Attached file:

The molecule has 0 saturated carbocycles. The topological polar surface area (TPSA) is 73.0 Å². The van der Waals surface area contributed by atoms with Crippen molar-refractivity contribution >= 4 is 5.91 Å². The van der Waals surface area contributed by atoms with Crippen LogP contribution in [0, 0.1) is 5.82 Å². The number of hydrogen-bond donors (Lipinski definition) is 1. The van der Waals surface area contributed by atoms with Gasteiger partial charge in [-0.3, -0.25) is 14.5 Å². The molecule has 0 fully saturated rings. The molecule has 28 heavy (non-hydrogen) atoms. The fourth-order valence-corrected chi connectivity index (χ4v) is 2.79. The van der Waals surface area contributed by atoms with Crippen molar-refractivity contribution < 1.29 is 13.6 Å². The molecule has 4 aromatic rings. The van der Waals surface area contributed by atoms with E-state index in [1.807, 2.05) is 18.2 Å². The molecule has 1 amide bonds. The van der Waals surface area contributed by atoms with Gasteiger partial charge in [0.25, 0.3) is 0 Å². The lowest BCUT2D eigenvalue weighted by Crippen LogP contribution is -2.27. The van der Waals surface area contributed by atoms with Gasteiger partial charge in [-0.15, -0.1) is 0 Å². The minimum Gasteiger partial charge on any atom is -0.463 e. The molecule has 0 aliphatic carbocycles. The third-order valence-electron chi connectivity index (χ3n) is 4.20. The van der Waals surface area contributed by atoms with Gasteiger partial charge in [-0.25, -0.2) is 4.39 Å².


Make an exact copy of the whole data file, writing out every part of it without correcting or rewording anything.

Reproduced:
The molecule has 0 saturated carbocycles. The topological polar surface area (TPSA) is 73.0 Å². The van der Waals surface area contributed by atoms with Crippen molar-refractivity contribution >= 4 is 5.91 Å². The van der Waals surface area contributed by atoms with Crippen LogP contribution in [0, 0.1) is 5.82 Å². The number of hydrogen-bond donors (Lipinski definition) is 1. The van der Waals surface area contributed by atoms with Gasteiger partial charge in [-0.3, -0.25) is 14.5 Å². The molecule has 0 fully saturated rings. The molecule has 28 heavy (non-hydrogen) atoms. The fourth-order valence-corrected chi connectivity index (χ4v) is 2.79. The van der Waals surface area contributed by atoms with Crippen molar-refractivity contribution < 1.29 is 13.6 Å². The molecule has 4 aromatic rings. The van der Waals surface area contributed by atoms with E-state index in [1.807, 2.05) is 18.2 Å². The molecule has 1 amide bonds. The van der Waals surface area contributed by atoms with Gasteiger partial charge in [0.25, 0.3) is 0 Å². The lowest BCUT2D eigenvalue weighted by Crippen LogP contribution is -2.27. The van der Waals surface area contributed by atoms with Gasteiger partial charge in [-0.15, -0.1) is 0 Å². The minimum Gasteiger partial charge on any atom is -0.463 e. The molecule has 0 aliphatic carbocycles. The third-order valence-electron chi connectivity index (χ3n) is 4.20. The van der Waals surface area contributed by atoms with Gasteiger partial charge in [-0.25, -0.2) is 4.39 Å².